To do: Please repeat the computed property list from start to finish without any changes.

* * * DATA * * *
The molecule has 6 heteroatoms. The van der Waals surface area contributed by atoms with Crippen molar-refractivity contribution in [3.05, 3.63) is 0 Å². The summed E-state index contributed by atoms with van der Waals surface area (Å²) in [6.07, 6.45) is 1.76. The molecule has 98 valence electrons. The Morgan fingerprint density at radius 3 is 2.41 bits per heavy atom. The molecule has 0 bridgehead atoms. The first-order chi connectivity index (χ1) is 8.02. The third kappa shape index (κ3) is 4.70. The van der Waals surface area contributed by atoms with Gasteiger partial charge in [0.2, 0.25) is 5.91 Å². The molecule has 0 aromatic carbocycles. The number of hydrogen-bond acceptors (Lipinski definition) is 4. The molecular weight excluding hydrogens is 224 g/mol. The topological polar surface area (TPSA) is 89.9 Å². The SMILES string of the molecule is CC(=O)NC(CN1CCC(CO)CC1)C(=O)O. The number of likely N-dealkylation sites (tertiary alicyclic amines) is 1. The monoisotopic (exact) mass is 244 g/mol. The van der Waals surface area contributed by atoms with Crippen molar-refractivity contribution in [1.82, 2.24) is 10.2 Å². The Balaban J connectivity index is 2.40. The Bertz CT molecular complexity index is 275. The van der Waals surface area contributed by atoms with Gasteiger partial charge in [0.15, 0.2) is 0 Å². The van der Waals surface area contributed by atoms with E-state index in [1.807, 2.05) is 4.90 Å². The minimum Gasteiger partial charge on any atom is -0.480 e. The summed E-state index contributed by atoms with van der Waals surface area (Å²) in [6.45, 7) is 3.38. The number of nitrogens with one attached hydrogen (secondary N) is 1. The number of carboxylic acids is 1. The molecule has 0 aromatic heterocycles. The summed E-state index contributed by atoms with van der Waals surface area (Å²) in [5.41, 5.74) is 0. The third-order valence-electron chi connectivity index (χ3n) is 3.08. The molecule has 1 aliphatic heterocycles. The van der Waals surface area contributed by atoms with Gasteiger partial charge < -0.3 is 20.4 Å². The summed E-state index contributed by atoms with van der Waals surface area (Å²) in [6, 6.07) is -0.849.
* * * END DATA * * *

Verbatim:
The molecule has 6 heteroatoms. The van der Waals surface area contributed by atoms with Crippen molar-refractivity contribution in [3.05, 3.63) is 0 Å². The summed E-state index contributed by atoms with van der Waals surface area (Å²) in [6.07, 6.45) is 1.76. The molecule has 98 valence electrons. The Morgan fingerprint density at radius 3 is 2.41 bits per heavy atom. The molecule has 0 bridgehead atoms. The first-order chi connectivity index (χ1) is 8.02. The third kappa shape index (κ3) is 4.70. The van der Waals surface area contributed by atoms with Gasteiger partial charge in [0.2, 0.25) is 5.91 Å². The molecule has 0 aromatic carbocycles. The number of hydrogen-bond acceptors (Lipinski definition) is 4. The molecular weight excluding hydrogens is 224 g/mol. The topological polar surface area (TPSA) is 89.9 Å². The SMILES string of the molecule is CC(=O)NC(CN1CCC(CO)CC1)C(=O)O. The number of likely N-dealkylation sites (tertiary alicyclic amines) is 1. The monoisotopic (exact) mass is 244 g/mol. The van der Waals surface area contributed by atoms with Crippen molar-refractivity contribution in [1.82, 2.24) is 10.2 Å². The Balaban J connectivity index is 2.40. The Bertz CT molecular complexity index is 275. The van der Waals surface area contributed by atoms with Gasteiger partial charge in [0.15, 0.2) is 0 Å². The van der Waals surface area contributed by atoms with E-state index in [1.807, 2.05) is 4.90 Å². The minimum Gasteiger partial charge on any atom is -0.480 e. The summed E-state index contributed by atoms with van der Waals surface area (Å²) in [6.45, 7) is 3.38. The number of nitrogens with one attached hydrogen (secondary N) is 1. The number of carboxylic acids is 1. The molecule has 0 aromatic heterocycles. The summed E-state index contributed by atoms with van der Waals surface area (Å²) in [5.41, 5.74) is 0. The third-order valence-electron chi connectivity index (χ3n) is 3.08. The molecule has 1 aliphatic heterocycles. The van der Waals surface area contributed by atoms with Gasteiger partial charge < -0.3 is 20.4 Å². The summed E-state index contributed by atoms with van der Waals surface area (Å²) in [6, 6.07) is -0.849.